Car: A Love Story

 

 

There’s an author out of Wisconsin by the name of Michael Perry who’s a local legend, okay maybe that’s a stretch, (sorry Mike), but he produced a fine piece of literature titled “Truck a love story”. The book chronicled his struggles with independence from gardening to fixing up his 1951 International Harvester. The “love story” was about him finding his wife and starting their life together, where I thought it was about the truck. Shortly after reading the book I emailed Michael that I needed more truck and less love story. He emailed me back from a laundromat in New York to apologize and to this day I follow his website, his Facebook page, and have read most of his books, (Jesus Cow is on my to be read list).

This column is Car: A Love Story, no it’s not about gardening or about fixing up a classic but it is about my love affair with cars. My first ever car was a Town & Country station wagon that weighed over 5000 pounds and had a 12-foot-long hood. My theory was that my mother knew there would be a learning curve so with that tank of a car I would be safe no matter what I hit or what hit me. From there it was the famous Sunbird that I shared with my best friend Erik, a couple of Chevy Impalas, and a couple of Dusters along with three Chevettes, all before turning 20. But my greatest love affair with cars is the world famous Dodge Neon.

The first Neon was Bubba, white with a lot of miles and a lot of charm. Bubba served me well and even survived a deer collision, denting up the fender and adding a cute little crack in the window. When Briana turned 16 and could drive it was destiny that she would drive Bubba. After a short period of time Bubba decided to throw a rod, (through the bottom of the block), and bleed oil all over the street. When I gave Bubba to her I had my silver Neon, which I had from only 10,000 miles and that journeyed from a lot in Florida to the UP. With Bubba laid to rest, yet another Neon fell into my lap, a purple one, a five-speed stick shift. Briana drove the silver neon and I the purple. College time came, and freshmen can’t have cars, so I sold the purple neon and back to silver I went.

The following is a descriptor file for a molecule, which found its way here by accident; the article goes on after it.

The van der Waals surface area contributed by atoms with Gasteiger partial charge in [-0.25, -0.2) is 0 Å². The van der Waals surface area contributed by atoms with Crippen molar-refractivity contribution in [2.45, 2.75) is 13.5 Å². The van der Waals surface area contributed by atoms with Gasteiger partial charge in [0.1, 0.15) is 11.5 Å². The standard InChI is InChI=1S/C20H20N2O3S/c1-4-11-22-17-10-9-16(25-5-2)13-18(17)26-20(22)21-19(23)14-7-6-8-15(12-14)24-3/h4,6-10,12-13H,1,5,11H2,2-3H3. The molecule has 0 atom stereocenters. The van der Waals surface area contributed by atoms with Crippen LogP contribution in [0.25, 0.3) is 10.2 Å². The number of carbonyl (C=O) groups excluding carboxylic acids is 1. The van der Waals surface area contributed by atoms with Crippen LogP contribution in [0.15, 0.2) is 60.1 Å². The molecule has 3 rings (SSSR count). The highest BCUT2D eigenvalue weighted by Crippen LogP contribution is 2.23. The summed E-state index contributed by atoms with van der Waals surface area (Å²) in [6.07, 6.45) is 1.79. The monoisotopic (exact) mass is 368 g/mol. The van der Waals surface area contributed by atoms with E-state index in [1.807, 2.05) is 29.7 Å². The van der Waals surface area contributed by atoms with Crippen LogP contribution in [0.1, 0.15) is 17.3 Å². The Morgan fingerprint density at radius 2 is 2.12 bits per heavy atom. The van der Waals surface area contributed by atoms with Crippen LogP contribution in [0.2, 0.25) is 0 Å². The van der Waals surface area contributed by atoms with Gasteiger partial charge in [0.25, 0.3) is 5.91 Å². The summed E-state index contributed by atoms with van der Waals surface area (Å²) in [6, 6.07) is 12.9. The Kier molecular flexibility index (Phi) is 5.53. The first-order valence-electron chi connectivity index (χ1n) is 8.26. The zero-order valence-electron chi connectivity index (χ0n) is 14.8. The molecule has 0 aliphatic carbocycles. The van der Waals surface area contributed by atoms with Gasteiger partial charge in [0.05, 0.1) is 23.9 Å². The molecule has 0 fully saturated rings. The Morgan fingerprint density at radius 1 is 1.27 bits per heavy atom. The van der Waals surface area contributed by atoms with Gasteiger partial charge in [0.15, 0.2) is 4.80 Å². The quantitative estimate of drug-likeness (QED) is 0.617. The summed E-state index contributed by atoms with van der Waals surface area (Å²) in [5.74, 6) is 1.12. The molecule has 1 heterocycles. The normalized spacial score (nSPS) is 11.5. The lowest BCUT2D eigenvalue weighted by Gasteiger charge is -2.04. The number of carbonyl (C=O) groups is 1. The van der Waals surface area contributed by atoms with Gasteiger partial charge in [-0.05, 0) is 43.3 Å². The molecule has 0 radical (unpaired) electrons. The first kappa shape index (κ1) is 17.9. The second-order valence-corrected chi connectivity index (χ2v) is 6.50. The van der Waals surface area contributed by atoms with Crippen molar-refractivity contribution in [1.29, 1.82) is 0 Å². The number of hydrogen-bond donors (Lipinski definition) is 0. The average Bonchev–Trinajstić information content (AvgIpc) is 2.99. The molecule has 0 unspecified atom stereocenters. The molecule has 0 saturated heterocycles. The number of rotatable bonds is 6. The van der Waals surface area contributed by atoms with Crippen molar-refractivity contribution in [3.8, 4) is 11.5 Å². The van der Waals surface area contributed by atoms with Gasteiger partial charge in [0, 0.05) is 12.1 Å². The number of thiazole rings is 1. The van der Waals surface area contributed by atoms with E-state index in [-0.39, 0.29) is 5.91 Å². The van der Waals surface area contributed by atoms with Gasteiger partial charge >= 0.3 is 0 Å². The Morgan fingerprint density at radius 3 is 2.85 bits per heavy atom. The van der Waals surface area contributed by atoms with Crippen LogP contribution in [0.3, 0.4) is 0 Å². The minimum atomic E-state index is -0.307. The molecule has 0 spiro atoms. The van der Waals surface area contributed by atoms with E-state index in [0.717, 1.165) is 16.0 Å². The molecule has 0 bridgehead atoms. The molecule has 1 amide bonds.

Briana learned to drive on silver, Hannah and Bethany as well. I put one bumper sticker on silver and Briana said, “Dad that’s embarrassing”, so I continued to add stickers with the last count being close to twenty. Three weeks ago, I was driving to Baraga when the engine light came on, then the oil light, and then the car simply stopped running. I pulled over to the side of road, called a tow truck, and started the grieving process. The prognosis was a timing belt, could be big damage, and at this point silver had 149,000 miles on it; she was dead. I went out and bought a boring car, named it Forrest and passed the bad news to the kids.

Then a miracle happened, I went to the garage to retrieve the license plate and there, in the stall, silver was running. It turns out that the belt did break, but no other damage occurred. So now, my neon, my silver, was fixed but not needed. Silver will sit under a tarp until spring where hopefully she’ll rise like the phoenix and be driven again. I love my cars –not like, love. They mean something to me. Memories of trips, kids, and life. I doubt I’ll ever buy another Neon, but I know that I’ll always look because there’s always another love story waiting to happen.

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